Church of Saint Anne
The Roman Catholic Church of St Anne is the best-preserved Crusader church in Jerusalem. It commemorates the traditional site of the home of Jesus’ maternal grandparents, Anne (Hannah) and Joachim, and the birthplace of the Virgin Mary (Even though the New Testament says nothing about the birthplace of Mary).
St Anne’s has a fortress-like appearance and is also unusually asymmetrical in the detail of its design. It is an excellent example of Romanesque architecture. Saint Anne’s acoustics, designed for Gregorian chant, are perfect.
The present basilica was built by the Crusaders just before 1140 AD. St Anne’s was not destroyed after the Muslim conquest in 1189. Instead, it was turned it into an Islamic theological school by Sultan Saladin. Eventually abandoned, the church fell into ruin until the Ottomans donated it to France in 1856, after the Crimean War in return for their aid during the war.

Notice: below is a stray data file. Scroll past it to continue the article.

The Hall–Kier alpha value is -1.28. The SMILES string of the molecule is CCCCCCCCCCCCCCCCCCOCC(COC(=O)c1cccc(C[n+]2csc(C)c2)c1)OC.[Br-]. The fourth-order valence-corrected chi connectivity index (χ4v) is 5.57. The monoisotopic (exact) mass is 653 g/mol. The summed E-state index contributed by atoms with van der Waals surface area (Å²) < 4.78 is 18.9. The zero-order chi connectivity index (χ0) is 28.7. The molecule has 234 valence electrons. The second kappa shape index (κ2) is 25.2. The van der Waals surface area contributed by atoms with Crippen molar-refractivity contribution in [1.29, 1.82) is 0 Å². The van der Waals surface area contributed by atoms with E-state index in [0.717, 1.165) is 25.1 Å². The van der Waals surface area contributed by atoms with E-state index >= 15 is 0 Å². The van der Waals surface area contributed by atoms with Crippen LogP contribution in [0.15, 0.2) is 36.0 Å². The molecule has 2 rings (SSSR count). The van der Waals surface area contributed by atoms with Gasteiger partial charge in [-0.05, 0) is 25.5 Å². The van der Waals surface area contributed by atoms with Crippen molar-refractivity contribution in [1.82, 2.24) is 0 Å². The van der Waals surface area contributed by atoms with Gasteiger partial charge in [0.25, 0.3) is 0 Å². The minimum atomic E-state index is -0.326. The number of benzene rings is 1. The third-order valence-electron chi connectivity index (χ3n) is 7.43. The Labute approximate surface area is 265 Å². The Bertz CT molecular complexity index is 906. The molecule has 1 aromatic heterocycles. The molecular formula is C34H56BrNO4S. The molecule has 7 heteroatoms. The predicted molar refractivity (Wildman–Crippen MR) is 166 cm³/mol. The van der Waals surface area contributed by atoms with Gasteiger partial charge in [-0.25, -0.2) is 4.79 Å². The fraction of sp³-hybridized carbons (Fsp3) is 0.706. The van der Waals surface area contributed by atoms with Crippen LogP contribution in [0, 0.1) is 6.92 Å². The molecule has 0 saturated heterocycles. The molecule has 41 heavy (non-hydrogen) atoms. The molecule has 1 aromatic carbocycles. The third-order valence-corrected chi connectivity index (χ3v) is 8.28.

France entrusted it to the White Fathers and St Anne’s Church is still administered by the White Fathers. It also contains a museum and used to have a Greek-Catholic (Melkite) seminary. St Anne’s is known for its openness to the Orthodox Christian world.
Pools of Bethesda (Beit Hisda)
Adjacent to St. Anne’s Church is the large excavated area of the Pools of Bethesda, believed to be the site where Jesus healed a paralytic (John 5:1-15). During the period of the Second Temple the pools were considered medicinal pools. Many sick people sought healing here. Interestingly, archaeologists unearthed here a Roman temple dedicated to the god of medicine, Aesculapius.
Beit Hisda is one of the system of pools which supplied the Temple with water. This site is close by the second station of the Via Dolorosa.